Acholi leaders blame low productivity on alcohol abuse by men

African descent man sitting drinking whiskey alcoholic addiction bad habit
African descent man sitting drinking whiskey. Alcohol addiction is a bad habit

Gulu, Uganda | By Michael Wandati | Local Government leaders in the Acholi Sub-region are facing increasing scrutiny due to the declining productivity of both young and adult men, a situation attributed to the excessive consumption of potent alcohol.

At a gathering of community leaders, it was observed that the issue of alcoholism among men in the sub-region has reached an alarming level, posing significant threats to public health and hindering socio-economic development, thereby necessitating immediate attention.

This pressing concern came to the forefront during the Doro Paco Initiative Meeting in Gulu City, a gathering convened by Chief Justice Alfonse Owiny-Dollo and Former Uganda People’s Congress (UPC) Party President Olara Otunnu. The meeting brought together Local Government officials and youth leaders from across the Acholi sub-region to engage in a dialogue aimed at finding solutions to the region’s challenges.

Emmanuel Orach, the Chairperson of Nwoya District, noted that a substantial number of men, regardless of age, have increasingly turned to spending their valuable time in bars, indulging in alcohol consumption while neglecting their familial responsibilities. This behavior not only jeopardizes the health of those involved but also hampers the region’s development, as it leads to decreased productivity.

Nabinson Kidega Nok, the Resident District Commissioner of Agago, raised concerns about the deliberate sale of potent alcoholic beverages in the sub-region, which he believed was a strategy to hinder the productivity of diligent men. He pointed out that many men have developed health problems such as abnormal weight gain and swollen cheeks due to excessive consumption of illicit strong liquor.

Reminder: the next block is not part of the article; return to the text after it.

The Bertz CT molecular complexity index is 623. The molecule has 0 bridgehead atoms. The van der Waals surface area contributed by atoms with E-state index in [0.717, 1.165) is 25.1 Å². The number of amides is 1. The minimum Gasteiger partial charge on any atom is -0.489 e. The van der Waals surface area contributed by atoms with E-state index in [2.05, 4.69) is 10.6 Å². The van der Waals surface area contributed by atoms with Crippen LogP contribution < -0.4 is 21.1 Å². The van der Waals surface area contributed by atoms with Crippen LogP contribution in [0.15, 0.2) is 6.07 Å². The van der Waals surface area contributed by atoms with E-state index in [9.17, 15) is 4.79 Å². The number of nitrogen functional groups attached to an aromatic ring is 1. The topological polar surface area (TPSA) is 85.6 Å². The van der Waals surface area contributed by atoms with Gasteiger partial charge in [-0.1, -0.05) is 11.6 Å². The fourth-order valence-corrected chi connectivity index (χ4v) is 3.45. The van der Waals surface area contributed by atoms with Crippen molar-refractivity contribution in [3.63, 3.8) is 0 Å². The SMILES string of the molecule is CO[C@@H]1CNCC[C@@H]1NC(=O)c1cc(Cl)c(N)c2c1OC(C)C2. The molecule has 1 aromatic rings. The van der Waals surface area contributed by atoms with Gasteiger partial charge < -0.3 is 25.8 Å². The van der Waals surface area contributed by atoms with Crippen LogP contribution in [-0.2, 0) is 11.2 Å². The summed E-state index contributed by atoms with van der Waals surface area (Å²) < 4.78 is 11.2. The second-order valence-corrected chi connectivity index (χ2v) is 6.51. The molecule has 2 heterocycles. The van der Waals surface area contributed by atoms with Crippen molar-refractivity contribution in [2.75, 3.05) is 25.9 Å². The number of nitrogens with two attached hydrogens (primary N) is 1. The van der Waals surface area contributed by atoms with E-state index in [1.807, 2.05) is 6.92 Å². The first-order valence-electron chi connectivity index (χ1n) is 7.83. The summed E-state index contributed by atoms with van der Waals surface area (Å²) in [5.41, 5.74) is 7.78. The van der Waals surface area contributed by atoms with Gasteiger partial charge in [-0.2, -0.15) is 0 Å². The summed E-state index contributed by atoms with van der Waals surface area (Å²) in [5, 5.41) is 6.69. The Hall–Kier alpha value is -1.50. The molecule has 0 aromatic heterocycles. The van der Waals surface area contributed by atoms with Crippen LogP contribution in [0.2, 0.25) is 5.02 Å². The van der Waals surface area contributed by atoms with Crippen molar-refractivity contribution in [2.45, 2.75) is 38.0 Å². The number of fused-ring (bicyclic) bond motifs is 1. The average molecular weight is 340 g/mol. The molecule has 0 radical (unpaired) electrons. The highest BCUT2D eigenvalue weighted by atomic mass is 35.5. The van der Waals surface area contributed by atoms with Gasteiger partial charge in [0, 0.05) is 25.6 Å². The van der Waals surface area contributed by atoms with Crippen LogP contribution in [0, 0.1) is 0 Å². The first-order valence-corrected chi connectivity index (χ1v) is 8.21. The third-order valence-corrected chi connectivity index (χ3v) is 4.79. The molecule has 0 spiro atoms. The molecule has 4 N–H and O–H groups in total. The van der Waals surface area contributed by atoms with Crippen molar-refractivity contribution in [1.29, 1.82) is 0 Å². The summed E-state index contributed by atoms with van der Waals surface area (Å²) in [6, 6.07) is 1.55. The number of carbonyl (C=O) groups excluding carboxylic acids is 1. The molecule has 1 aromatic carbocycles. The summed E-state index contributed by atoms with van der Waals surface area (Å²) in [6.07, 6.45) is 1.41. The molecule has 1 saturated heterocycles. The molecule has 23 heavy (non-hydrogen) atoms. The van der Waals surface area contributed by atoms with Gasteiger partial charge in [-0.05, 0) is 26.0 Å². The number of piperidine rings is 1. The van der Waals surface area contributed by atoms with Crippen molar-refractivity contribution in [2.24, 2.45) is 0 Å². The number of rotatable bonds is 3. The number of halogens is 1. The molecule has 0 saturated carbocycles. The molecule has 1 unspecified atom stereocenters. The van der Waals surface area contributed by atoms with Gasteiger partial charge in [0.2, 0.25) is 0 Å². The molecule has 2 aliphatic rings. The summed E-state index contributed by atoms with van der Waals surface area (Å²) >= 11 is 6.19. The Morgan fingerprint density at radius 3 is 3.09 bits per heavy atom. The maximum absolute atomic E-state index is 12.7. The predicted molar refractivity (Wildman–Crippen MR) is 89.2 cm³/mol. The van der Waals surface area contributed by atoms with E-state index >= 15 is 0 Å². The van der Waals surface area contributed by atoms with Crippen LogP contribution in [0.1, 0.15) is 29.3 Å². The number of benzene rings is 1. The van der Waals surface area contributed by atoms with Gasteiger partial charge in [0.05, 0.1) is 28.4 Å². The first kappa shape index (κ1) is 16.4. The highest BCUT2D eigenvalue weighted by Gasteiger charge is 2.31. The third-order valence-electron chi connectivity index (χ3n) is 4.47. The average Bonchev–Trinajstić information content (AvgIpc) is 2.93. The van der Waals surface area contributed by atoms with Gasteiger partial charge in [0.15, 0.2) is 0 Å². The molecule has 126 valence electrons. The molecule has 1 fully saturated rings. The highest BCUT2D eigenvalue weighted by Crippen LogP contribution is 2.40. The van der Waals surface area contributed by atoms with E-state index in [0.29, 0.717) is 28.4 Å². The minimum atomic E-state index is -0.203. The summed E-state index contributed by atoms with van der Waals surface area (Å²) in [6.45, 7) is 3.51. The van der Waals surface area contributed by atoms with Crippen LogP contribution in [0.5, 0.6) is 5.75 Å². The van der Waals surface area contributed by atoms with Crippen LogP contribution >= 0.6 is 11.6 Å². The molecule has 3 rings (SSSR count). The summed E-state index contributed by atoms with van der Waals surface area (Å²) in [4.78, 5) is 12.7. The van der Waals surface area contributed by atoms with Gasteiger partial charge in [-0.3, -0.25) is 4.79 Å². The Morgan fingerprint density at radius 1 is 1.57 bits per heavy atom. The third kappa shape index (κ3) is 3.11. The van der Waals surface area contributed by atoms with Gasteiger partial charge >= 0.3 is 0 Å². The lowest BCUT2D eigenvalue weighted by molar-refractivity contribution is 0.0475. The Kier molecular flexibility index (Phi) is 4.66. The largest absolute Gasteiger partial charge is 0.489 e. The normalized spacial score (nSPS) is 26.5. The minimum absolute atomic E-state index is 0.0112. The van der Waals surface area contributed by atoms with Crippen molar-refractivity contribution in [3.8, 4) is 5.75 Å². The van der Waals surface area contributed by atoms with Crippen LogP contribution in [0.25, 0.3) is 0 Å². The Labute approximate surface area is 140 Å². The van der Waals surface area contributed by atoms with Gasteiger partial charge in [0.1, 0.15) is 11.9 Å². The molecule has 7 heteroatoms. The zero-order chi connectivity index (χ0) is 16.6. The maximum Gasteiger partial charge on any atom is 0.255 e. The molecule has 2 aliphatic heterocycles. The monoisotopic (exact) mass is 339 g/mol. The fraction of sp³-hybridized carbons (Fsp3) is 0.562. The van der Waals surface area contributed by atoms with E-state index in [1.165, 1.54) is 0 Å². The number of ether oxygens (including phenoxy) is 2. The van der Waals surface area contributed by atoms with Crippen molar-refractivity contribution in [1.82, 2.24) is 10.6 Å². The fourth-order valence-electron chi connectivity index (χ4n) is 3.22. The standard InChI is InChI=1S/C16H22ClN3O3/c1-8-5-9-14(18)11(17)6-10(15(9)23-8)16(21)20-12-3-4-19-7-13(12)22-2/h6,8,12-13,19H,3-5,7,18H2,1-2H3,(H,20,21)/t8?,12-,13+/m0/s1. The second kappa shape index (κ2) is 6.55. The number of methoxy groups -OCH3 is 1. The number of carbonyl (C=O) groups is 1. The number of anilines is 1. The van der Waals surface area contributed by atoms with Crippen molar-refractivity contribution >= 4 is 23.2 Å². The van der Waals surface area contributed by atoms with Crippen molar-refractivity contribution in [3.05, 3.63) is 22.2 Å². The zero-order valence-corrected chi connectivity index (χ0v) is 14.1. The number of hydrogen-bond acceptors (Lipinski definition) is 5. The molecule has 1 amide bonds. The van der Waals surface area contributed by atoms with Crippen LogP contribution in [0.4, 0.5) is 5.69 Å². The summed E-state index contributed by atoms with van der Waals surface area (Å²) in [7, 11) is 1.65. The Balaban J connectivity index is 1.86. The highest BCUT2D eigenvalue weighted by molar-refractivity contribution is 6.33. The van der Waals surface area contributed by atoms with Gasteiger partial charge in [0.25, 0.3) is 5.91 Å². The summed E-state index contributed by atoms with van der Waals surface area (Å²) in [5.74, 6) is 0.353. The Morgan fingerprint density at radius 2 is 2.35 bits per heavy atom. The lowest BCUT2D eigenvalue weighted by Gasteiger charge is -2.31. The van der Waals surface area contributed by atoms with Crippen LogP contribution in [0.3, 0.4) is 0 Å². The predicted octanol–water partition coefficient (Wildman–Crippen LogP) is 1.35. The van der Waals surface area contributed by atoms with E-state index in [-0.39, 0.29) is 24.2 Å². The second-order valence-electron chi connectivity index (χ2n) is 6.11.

Chief Justice Owiny-Dollo stressed the need for innovative solutions to address the challenges faced by the Acholi Sub-region. He remarked on the shift in social norms, highlighting that it was once uncommon to see women openly drinking and youth engaging in gambling activities during the crucial farming seasons.

Dr. Olara Otunnu emphasized the potential damage to the Acholi people’s reputation and integrity if these ongoing issues are not fully resolved.

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Deputy Mayor Christine Olok of Gulu City Council advocated for the implementation of a bylaw to regulate early morning drinking and the sale of alcohol to men, as a strategy to combat alcoholism.

During the same meeting, leaders also highlighted several other challenges the sub-region faces, including high poverty rates, rampant land sales, high rates of teenage pregnancy, poor academic performance, and the discouragingly high bride prices that deter many men from getting married.

In November 2016, the Gulu District Council enacted the Alcohol Drinks Ordinance, which aimed to regulate drinking hours, alcohol consumption, and, importantly, banned the sale of potent gin in plastic bottles smaller than 250 ml. This was a significant step in addressing the issue of alcoholism in the region.